Legislation meant to help close the gender wage gap will come into effect on Aug. 31 and be phased in over the next three years, the federal government said Wednesday.
Labour Minister Filomena Tassi said in a livestreamed talk that the Pay Equity Act will not just address gaps between what men and women in the same job make, but also examine issues in woman-dominated sectors.
Jobs involving care, social service and customer service work are often filled by women who are typically undervalued and underpaid and the disparities between their compensation and men’s have become even more apparent during the Covid-19 pandemic, Tassi said.
“We are challenging deeply embedded norms that have evolved in the workforce about how we value work that is being done by women,” she said.
“Although the global pandemic has not helped us speed things up, it sure has shone a light on this issue and demonstrated the importance of moving forward and moving forward now.”
The act requires federally regulated employers to ensure workers receive equal pay for work of equal value and is meant to address Statistics Canada’s latest data that shows for every dollar earned by a man, a woman earns 89 cents.
Once the act comes into effect, employers with 10 or more staff will have three years to develop and implement proactive pay equity plans.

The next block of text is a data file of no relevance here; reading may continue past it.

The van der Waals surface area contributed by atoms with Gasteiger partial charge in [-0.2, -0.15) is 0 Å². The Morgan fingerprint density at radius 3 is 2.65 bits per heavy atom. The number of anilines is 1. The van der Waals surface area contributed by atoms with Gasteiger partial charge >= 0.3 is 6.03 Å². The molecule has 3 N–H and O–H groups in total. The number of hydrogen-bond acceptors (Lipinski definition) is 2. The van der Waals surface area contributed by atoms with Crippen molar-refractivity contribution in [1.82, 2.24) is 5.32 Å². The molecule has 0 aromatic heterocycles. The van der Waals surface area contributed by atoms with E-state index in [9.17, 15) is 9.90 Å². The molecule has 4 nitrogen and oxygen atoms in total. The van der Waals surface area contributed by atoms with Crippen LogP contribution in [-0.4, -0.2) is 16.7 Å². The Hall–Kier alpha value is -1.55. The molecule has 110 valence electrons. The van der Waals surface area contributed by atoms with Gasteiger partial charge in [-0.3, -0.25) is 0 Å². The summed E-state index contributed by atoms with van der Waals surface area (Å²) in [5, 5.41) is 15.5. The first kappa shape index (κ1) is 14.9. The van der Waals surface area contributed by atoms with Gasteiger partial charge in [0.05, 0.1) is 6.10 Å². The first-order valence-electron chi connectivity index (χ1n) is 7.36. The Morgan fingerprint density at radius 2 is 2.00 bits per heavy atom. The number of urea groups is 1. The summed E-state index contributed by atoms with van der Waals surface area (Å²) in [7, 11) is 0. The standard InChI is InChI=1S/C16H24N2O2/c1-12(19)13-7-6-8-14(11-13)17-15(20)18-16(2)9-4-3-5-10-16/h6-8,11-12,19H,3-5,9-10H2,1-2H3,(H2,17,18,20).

The plan must involve studying whether work done primarily by women receives pay equal to work done by men, making adjustments to ensure there is wage equity and posting plans for staff to see by August 2024.
Pay equity commissioner Karen Jensen will be able to levy $30,000 fines for employers with up to 99 staff that don’t comply and $50,000 fines for those with larger workforces.
The Pay Equity Act received royal assent in December 2018, but the timeline for its launch was not made public until Wednesday.
Lindsay Mathyssen, the NDP critic for women and gender equity, was pleased with the announcement, but said it comes “far too late.”
“Women have been facing inequality in the workplace for decades,” she said in a statement.
“The she-cession of the past sixteen months has only exacerbated and further highlighted this issue.”
As part of the act’s roll out, Ottawa will work with companies to understand how the legislation applies to them.
The legislation will not automatically apply to workplaces operated by Indigenous governing bodies within the federal jurisdiction because the government is still deciding how to adapt the act for them.
It has planned consultations with Indigenous partners for later this year.
Mathyssen said Canadian women have been waiting for equal pay for equal work, since the Royal Commission on the Status of Women called for it 50 years ago.
She was concerned that after Aug. 31, women will still have to wait three more years for the new legislation to be in full effect.